Jerry Berlongieri is an audio director, composer and sound designer currently residing in Cambridge, MA.
“I’ve never really regarded inspiration and distraction as mutually exclusive. I tend to see distraction as a form of inspiration. “
“My advice would be: ‘Don’t avoid it, don’t push it away or see it as the enemy. Steer into the skid and see where it takes you.’
Distraction serves as a mental safeguard, protecting you from obsession. It also serves to remind that creativity is personally expressed through the synthesis of experiences around you.
Isabella Ness is a composer and sound designer from Washington, D.C. dedicated to top-notch storytelling through any type of sonic medium. She brews hot tea and cool assets.
“When I’m in a creative rut, I seek out the work of creators I look up to…”
“… I often draw energy from visual artists, poets, and other musicians. Giving myself even just a few minutes’ break to explore the reasons why I find art enjoyable (turn of phrase, textural choices, color palettes, etc.) is extremely beneficial. It’s easy for me to lose the forest through the trees if I get too caught up in the grind!
Gwen Guo is a sound designer, composer and co-founder of IMBA Interactive, a full-service game audio developer headquartered in Singapore.
“I think for creative work, it’s very important to never feel like you’re an asset-producing factory.”
“The moment you feel that way, it kills the joy of working on a game you initially enjoyed doing audio for. This often happens with games on a tight deadline.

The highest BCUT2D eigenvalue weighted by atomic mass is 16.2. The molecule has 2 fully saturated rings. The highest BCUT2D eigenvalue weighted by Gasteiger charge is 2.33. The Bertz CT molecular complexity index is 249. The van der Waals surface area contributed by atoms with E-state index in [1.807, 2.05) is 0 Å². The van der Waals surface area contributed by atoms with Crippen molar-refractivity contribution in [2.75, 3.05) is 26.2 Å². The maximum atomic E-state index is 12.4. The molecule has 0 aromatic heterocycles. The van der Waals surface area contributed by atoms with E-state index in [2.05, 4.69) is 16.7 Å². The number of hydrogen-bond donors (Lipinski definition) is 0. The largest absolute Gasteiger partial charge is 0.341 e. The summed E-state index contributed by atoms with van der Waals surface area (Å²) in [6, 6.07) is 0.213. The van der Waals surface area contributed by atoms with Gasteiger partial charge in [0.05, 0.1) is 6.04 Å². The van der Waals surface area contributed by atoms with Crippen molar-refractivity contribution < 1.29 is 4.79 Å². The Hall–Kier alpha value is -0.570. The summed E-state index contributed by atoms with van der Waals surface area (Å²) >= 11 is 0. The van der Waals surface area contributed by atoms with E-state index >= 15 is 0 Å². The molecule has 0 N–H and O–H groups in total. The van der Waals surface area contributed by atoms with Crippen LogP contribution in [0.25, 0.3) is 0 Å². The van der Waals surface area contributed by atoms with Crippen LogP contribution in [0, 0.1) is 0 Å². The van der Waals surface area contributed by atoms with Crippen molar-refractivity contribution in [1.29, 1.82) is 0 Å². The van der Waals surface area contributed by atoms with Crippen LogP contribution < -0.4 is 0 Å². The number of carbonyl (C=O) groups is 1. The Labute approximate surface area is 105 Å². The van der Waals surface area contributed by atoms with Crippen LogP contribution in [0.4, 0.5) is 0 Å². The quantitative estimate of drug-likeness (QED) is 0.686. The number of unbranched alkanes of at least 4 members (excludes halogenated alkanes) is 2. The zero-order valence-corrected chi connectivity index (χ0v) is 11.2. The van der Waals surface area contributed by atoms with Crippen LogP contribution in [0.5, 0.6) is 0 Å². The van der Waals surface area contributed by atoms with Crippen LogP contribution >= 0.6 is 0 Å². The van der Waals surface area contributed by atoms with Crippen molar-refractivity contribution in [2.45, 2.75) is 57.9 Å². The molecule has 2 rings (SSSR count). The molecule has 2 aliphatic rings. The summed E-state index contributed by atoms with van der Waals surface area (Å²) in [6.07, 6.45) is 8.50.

DesigningSound.org is on the lookout for capable News Editors and Contributing Editors for our site.
Andrew “SCNTFC” Rohrmann is a sound designer and composer based in Seattle, WA.
“If you want to make sounds/music inspired by nature? Go hang out in the woods.
But when I’m looking for inspiration beyond that first degree of separation, I’ll look laterally towards other creative fields.“
“By going one step further and deciphering how other artists interpret their own inspirations, you can then turn around and apply those ideas to your own work.
‘What drives Andy Goldsworthy to disassemble/reassemble rocks and trees?’
‘How does Do Ho Suh go about reinterpreting physical spaces?’
Hell, even the inspiration behind the plating and presentation of a nice sushi dish can spark an idea somewhere else.
There’s music in the way a painting is structured (see Kandinsky, W.); identifying what/how/why that is and applying it–however abstractly–to your own work is an endless gold mine of ideas.
But yeah: nature is still badass. Simply listening to the world go by can be the greatest inspiration of all.”
As the year continues, many of these posts will be philosophical in nature. Some will be in contradiction to previous postings. These are not intended as truths or assertions, they’re merely thoughts…ideas. Think of this as stream of consciousness over a wide span…
I’ve talked about how sound is a physical event. This week, I was scanning through a little notebook I’ve kept of these types of ideas over the past 5-7 years, and I came across another little idea that sparked a thought for this week’s post.
“Sound has mass.”
Sound requires a medium to travel through. Most of the time, that’s air…though it can obviously be water, metal pipes, etc. While sound is in these mediums, it has mass…sort of. The feel of that kick drum when piped through a concert’s sound system is a great example. You feel that pressure wave hit you, rattle your chest. Air has mass, and it moves you. Sound is what moves the air. This isn’t really what I wanted to focus on this week. It’s just a necessary tangent for me.